Overall, the court must formulate a proper set of rules and principle given the context, evidence and the relationship between the parties in the case. It must review the events, evidence, presentation made read with the context of the case and the relationship between the parties. The rules and principles must reduce uncertainties and ensure certainty in the representation made, whether it is a statement of intention or an assurance or promise. In this context, Lord Walker is right to a large extent in stating the approach to dealing with Proprietary estoppels claims.

Adverse possession of unregistered titles.

The Land Registration Act 2002 and the Limitation Act 1980 set out the requirement for adverse possession for unregistered land. These laws entitles a squatter certain rights to land subject to the length of time of squatting. A squatter can claim rights over an unregistered land he has been in adverse possession of land for period exceeding 12 years. He must have the intent to possess the land. There are cases such as Mr Best v Chief Land Registrar that are evidences of the rights of a squatter. In the former case, Mr Best repair work on the house and later moved in an abandoned property after having learned that the owner died long ago and the son had not been seen for many years. He successfully claimed adverse possession of the property.

The adverse possession regime is based on the principle of neutrality and that of fairness to parties involved. For example, the application for adverse possession of an unregistered land is dealt with paragraph 5 of Schedule 6 to the Land Registration Act 2002 where the owner requires so. The applicant has to show firstly, that it is unconscionable on the part of the owner to dispossess the applicant where the circumstances show that the applicant must be registered as the proprietor. Secondly, such circumstances and reasons entitle the applicant to be registered as the proprietor. Thirdly, the applicant has been under a reasonable belief that they were the owners and have been in adverse possession of land. Apparently simple, but it might be difficult to establish these points. For the first point, how will the applicant show that the circumstances, which may include that the owner encouraged or permit the applicant to have the belief that they owned the land? For the second point, how will the entitlement be proved when there is no evidence, such as a will or contract? For the third point, if the first two points are not answered, the adverse possession claim may not be successful at all.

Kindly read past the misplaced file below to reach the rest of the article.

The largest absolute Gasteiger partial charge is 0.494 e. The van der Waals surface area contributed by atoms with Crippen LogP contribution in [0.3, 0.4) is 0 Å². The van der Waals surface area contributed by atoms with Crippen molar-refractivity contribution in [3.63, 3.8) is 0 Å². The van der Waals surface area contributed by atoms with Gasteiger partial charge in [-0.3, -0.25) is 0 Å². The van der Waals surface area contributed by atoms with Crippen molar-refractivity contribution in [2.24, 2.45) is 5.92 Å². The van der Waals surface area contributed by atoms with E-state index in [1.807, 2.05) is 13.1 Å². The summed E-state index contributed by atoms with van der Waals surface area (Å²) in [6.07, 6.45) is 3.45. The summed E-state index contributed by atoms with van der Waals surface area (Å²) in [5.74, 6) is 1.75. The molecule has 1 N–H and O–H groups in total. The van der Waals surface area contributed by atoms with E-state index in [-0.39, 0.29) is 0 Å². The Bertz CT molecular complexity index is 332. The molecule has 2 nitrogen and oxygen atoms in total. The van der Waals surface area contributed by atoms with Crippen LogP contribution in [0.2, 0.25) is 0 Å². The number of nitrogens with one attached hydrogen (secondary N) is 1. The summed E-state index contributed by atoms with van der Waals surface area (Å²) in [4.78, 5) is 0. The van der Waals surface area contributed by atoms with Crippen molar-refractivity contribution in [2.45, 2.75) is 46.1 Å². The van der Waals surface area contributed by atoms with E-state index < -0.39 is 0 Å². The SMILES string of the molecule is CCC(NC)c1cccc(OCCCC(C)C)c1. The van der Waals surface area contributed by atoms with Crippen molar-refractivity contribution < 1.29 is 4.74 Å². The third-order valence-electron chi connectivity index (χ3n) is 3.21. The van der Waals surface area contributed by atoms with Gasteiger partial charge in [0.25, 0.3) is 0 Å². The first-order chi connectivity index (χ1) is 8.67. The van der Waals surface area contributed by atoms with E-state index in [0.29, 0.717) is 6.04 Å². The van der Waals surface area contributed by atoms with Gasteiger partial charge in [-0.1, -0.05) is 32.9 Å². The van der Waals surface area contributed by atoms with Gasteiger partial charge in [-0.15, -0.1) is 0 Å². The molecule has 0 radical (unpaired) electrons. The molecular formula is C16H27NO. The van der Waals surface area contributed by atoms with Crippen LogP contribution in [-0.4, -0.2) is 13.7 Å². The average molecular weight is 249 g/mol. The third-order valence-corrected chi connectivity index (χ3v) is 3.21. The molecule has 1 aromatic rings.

The reasoning in favour of the adverse possession is to encourage the owner to register their property. It is meant to given more protection to the rights of the owners while projecting as a measure to balance the rights of adverse possessor. This could be seen in the procedure required in establishing adverse possession such as the three points mentioned above. In order to establish and register the possession, a claimant must show efforts in identifying the owner of the property and extending the protection to the owner by permitting them to veto any adverse possession through the process of filing the required application. Unless this procedure is followed, the claimant is deprived of their ability to lay a rightful claim. This reasoning and procedure is made to make adverse possession of unregistered land more difficult. However, the harsh result falls on the owners of unregistered land where they might have failed to register the property and are hence deprived of the protection afforded by the applicable laws.

The fairness question of the outcome of adverse possession claims also relies on the principle of human rights law as well. The ECtHR held in the case of Pye v UK (2017) that the law of adverse possession is consistent with the human rights law and complies with public interest in regard to the need to limit claims. Landowners do not have a right to claim recovery of the land. This is supported by the decision of the Court of Appeal in Ofulue v Bossert (2008), which states that the principle of adverse possession complies with human rights law and a landowner cannot challenge a loss of title on the ground of human rights unless the ground is extraordinary. The principle of adverse possession on an unregistered land is bound by the principle of limitation. If the claimant meets this principle, the owner cannot have a successful claim.